I got really freaked out when I saw a survey of parents that rated the baby/toddler years as one of the easiest in parenting. But then I realized that people fill out those surveys only when they're kids are grown (because they're the only ones who can actually compare), and the problem is they've totally forgotten how freaking hard it is during those years.

I think that the early-childhood years of parenting are easier than the later years only in the same way that being a pioneer is easier than living in modern technological society. It's simpler. But it's also HARDER. And when you're struggling with complex decisions with far-reaching consequences, it's easy to forget how much fortitude it takes to meet the challenges of each day at this age.

The other thing that freaks me out is elderly ladies who come up to me with sad expressions and tell me they never were able to have children - or come up to compliment me on my daughter because they only had sons. I don't mind or resent those remarks - but it's the shock of seeing that the grief is still with them, that it's never gone away.

cakeburnette said...

Don't feel bad. Those people are not telling the truth. Either that, or they had easy little people. Me? I had the two most labor-intensive children known to man. They weren't exactly "bad" per se, but they were never easy, either. The youngest is a year older than your Robert and I spent their entire toddler, preschool & elementary years swearing that if they were any worse as middle schoolers, I was selling them to the first band of gypsies I could find. And lo and behold, I've been blessed to find that they are actually nice little people! They still have their moments (such as this weekend when we were locked in a car with them for 5+ hours and they were soooooo LOUD), but I have to say that THESE are definitely the BEST years. Not those horrible labor-intensive small ones. Nope. Not at all. Hang in there! :)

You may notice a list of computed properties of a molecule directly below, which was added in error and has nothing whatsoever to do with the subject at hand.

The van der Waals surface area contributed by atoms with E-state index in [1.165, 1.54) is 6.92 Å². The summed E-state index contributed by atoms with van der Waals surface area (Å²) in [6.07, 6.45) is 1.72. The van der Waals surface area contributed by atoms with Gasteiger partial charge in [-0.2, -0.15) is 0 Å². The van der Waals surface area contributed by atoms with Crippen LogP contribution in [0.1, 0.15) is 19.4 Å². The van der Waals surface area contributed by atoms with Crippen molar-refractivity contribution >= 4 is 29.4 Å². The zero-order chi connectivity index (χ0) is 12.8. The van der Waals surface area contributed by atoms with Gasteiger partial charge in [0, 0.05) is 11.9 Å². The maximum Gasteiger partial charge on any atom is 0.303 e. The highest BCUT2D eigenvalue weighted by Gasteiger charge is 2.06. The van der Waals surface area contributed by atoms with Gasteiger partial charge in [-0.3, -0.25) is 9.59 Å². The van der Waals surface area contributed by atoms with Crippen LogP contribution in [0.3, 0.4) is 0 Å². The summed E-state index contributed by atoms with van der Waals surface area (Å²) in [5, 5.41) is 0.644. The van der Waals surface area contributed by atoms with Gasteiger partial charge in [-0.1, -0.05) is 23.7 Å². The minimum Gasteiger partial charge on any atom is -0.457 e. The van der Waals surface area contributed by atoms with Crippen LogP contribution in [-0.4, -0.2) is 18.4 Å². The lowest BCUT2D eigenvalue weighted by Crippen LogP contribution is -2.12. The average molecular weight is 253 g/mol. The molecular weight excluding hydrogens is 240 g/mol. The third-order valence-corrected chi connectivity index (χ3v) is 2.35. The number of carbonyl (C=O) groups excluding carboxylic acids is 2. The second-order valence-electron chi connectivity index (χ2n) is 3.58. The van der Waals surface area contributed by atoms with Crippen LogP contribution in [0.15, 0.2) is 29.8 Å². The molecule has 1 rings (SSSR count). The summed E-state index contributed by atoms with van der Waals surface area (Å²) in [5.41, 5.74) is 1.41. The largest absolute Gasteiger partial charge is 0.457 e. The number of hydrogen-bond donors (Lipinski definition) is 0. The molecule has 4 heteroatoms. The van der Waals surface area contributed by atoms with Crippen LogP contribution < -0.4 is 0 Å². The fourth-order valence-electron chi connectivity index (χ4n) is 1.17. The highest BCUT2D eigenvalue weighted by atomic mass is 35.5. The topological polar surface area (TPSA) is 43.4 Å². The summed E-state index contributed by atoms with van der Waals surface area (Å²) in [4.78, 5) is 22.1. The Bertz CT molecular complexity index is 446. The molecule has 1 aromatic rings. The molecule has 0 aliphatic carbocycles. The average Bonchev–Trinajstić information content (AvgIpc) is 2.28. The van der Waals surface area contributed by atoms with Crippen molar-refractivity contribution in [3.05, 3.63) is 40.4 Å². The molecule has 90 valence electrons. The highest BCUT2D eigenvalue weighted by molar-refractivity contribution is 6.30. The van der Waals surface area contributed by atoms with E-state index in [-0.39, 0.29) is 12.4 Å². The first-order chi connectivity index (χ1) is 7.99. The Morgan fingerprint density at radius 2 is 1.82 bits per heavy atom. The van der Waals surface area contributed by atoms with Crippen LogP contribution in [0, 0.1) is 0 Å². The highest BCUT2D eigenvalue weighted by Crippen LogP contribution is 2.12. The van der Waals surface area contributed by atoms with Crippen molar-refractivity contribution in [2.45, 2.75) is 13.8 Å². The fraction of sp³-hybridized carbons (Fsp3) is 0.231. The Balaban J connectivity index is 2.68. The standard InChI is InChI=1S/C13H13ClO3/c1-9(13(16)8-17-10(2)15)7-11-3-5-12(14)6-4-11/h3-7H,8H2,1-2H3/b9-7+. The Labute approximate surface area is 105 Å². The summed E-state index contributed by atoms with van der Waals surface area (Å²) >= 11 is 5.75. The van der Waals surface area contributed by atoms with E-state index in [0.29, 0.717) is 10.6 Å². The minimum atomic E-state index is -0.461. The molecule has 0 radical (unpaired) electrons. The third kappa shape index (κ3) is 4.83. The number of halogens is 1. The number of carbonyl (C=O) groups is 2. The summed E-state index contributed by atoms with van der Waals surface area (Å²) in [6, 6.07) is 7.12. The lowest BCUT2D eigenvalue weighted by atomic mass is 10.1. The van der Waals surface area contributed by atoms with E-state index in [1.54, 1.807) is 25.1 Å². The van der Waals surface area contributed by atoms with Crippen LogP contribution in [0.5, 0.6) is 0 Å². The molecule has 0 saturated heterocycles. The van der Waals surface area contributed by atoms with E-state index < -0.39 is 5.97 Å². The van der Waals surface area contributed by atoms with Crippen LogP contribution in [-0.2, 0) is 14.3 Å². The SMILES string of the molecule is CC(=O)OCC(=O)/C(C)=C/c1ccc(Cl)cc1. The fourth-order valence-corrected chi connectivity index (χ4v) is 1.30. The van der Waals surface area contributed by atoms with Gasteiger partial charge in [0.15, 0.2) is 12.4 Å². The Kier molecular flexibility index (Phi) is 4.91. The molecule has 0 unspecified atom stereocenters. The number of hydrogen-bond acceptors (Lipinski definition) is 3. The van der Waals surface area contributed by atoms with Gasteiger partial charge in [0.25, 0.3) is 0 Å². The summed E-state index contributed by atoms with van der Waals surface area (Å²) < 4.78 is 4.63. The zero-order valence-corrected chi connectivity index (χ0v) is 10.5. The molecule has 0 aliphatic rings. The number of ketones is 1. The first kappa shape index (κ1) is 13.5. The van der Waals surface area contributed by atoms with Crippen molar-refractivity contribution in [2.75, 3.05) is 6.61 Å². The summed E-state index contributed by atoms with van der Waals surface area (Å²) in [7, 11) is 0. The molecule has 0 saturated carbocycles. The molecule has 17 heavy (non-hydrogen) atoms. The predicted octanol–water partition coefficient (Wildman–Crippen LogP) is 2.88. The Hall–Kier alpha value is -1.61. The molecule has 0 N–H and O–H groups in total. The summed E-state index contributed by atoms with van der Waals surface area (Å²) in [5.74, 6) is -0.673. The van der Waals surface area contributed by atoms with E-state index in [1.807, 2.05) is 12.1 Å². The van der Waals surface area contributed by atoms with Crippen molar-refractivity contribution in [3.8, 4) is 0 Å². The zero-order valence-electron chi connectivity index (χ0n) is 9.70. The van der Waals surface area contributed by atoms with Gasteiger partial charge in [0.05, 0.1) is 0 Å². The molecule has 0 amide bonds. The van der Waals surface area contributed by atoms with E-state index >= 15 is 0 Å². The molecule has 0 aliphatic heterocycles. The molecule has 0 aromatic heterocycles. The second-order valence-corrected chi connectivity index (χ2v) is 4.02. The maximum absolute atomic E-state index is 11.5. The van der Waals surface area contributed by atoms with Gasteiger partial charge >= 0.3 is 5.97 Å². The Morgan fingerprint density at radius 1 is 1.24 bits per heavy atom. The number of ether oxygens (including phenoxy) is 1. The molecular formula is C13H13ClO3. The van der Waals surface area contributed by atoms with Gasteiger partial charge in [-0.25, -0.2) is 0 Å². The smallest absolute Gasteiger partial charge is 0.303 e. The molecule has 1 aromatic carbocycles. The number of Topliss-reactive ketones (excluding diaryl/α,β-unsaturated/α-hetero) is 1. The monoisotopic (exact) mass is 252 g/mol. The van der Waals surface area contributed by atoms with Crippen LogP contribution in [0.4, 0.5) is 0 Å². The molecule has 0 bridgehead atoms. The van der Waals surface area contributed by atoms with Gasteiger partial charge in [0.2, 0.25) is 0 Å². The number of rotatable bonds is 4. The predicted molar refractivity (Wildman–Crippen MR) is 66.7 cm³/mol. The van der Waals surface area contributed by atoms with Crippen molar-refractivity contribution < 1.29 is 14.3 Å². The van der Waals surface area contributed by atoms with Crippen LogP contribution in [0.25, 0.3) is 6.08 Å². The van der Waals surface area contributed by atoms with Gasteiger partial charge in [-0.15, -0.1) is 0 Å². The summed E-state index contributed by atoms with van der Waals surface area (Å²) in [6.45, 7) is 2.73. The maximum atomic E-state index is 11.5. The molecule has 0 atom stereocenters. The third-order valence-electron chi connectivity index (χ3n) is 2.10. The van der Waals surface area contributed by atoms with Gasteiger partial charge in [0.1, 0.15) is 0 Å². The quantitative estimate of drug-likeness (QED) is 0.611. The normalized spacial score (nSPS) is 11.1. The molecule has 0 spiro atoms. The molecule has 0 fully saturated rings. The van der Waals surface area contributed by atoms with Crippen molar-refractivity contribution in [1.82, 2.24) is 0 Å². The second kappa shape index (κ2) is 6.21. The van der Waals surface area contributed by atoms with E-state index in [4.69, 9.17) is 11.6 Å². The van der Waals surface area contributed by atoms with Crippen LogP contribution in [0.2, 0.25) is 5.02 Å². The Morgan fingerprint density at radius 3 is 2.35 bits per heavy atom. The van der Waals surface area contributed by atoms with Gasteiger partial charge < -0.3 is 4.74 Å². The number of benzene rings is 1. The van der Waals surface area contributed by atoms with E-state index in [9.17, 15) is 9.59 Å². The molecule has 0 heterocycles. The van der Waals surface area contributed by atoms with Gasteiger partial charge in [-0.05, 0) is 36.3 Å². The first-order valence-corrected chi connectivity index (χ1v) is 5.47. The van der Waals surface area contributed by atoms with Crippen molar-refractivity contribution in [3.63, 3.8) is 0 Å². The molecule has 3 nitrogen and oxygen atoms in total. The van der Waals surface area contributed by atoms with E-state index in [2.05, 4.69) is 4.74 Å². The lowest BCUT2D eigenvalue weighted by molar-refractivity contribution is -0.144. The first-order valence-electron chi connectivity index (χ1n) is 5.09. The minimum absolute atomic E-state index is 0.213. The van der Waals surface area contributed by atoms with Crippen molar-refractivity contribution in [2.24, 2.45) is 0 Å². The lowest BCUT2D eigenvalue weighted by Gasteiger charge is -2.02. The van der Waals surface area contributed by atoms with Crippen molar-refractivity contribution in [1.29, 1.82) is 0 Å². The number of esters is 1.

Kelly said...

thank you for being so REAL. check my blog for a recent entry on my beggin the universe for more people like you!!
swamps of suckitude. love it.

when I was in HS, and everyone was saying "these are the best four years of your life" (and granted, my HS experience was not at all BAD...I just was over it by the 2nd week of freshman year)...I just turned to someone and said once "If this is as good as it gets, someone just club me over the head now cuz this sucks!"

I totally relate to this post. It speaks SO much to the day i had today. Yes we try try TRY to NOT wish away their precious babyhood. But how fabulous is it when they learn to communicate, and then wipe their butts, and then put stuff away, and...sigh. nothing replaces the glory of infancy and early childhood...NOTHING. But damn near nothing is that exhausting either. God had to make them really really really really cute and squishy and lovey and pure joy to balance out the mental madness and lack of sleep and hormonal swings and total and utter frustration!